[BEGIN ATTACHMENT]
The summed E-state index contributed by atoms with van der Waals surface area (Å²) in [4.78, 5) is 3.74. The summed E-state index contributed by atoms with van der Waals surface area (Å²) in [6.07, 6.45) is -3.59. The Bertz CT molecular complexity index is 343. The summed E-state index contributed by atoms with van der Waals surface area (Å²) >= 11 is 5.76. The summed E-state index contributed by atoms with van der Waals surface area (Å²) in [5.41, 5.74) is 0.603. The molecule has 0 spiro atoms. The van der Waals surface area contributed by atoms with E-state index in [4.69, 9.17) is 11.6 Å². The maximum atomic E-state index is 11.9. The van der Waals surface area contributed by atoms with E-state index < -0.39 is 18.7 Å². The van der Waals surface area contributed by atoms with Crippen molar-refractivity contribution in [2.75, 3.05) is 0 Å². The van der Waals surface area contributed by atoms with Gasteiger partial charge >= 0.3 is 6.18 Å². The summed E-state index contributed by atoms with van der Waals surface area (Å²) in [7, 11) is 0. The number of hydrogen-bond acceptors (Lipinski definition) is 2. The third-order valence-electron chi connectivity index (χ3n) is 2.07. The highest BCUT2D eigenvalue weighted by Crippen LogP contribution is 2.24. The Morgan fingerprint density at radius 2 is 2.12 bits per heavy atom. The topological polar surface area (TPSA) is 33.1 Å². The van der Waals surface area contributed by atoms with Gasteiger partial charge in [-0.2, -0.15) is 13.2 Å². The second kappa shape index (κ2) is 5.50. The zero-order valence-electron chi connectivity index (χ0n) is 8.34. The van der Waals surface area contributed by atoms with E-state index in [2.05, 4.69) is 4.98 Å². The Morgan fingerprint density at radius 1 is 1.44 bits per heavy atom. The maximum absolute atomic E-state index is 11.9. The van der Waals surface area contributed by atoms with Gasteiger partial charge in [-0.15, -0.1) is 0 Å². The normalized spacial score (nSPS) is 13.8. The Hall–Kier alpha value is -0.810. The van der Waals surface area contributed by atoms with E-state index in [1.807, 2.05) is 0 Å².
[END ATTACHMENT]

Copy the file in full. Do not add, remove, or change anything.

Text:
The summed E-state index contributed by atoms with van der Waals surface area (Å²) in [4.78, 5) is 3.74. The summed E-state index contributed by atoms with van der Waals surface area (Å²) in [6.07, 6.45) is -3.59. The Bertz CT molecular complexity index is 343. The summed E-state index contributed by atoms with van der Waals surface area (Å²) >= 11 is 5.76. The summed E-state index contributed by atoms with van der Waals surface area (Å²) in [5.41, 5.74) is 0.603. The molecule has 0 spiro atoms. The van der Waals surface area contributed by atoms with E-state index in [4.69, 9.17) is 11.6 Å². The maximum atomic E-state index is 11.9. The van der Waals surface area contributed by atoms with E-state index < -0.39 is 18.7 Å². The van der Waals surface area contributed by atoms with Crippen molar-refractivity contribution in [2.75, 3.05) is 0 Å². The van der Waals surface area contributed by atoms with Gasteiger partial charge >= 0.3 is 6.18 Å². The summed E-state index contributed by atoms with van der Waals surface area (Å²) in [7, 11) is 0. The number of hydrogen-bond acceptors (Lipinski definition) is 2. The third-order valence-electron chi connectivity index (χ3n) is 2.07. The highest BCUT2D eigenvalue weighted by Crippen LogP contribution is 2.24. The Morgan fingerprint density at radius 2 is 2.12 bits per heavy atom. The topological polar surface area (TPSA) is 33.1 Å². The van der Waals surface area contributed by atoms with Gasteiger partial charge in [-0.2, -0.15) is 13.2 Å². The second kappa shape index (κ2) is 5.50. The zero-order valence-electron chi connectivity index (χ0n) is 8.34. The van der Waals surface area contributed by atoms with E-state index in [2.05, 4.69) is 4.98 Å². The Morgan fingerprint density at radius 1 is 1.44 bits per heavy atom. The maximum absolute atomic E-state index is 11.9. The van der Waals surface area contributed by atoms with Gasteiger partial charge in [-0.15, -0.1) is 0 Å². The normalized spacial score (nSPS) is 13.8. The Hall–Kier alpha value is -0.810. The van der Waals surface area contributed by atoms with E-state index in [1.807, 2.05) is 0 Å².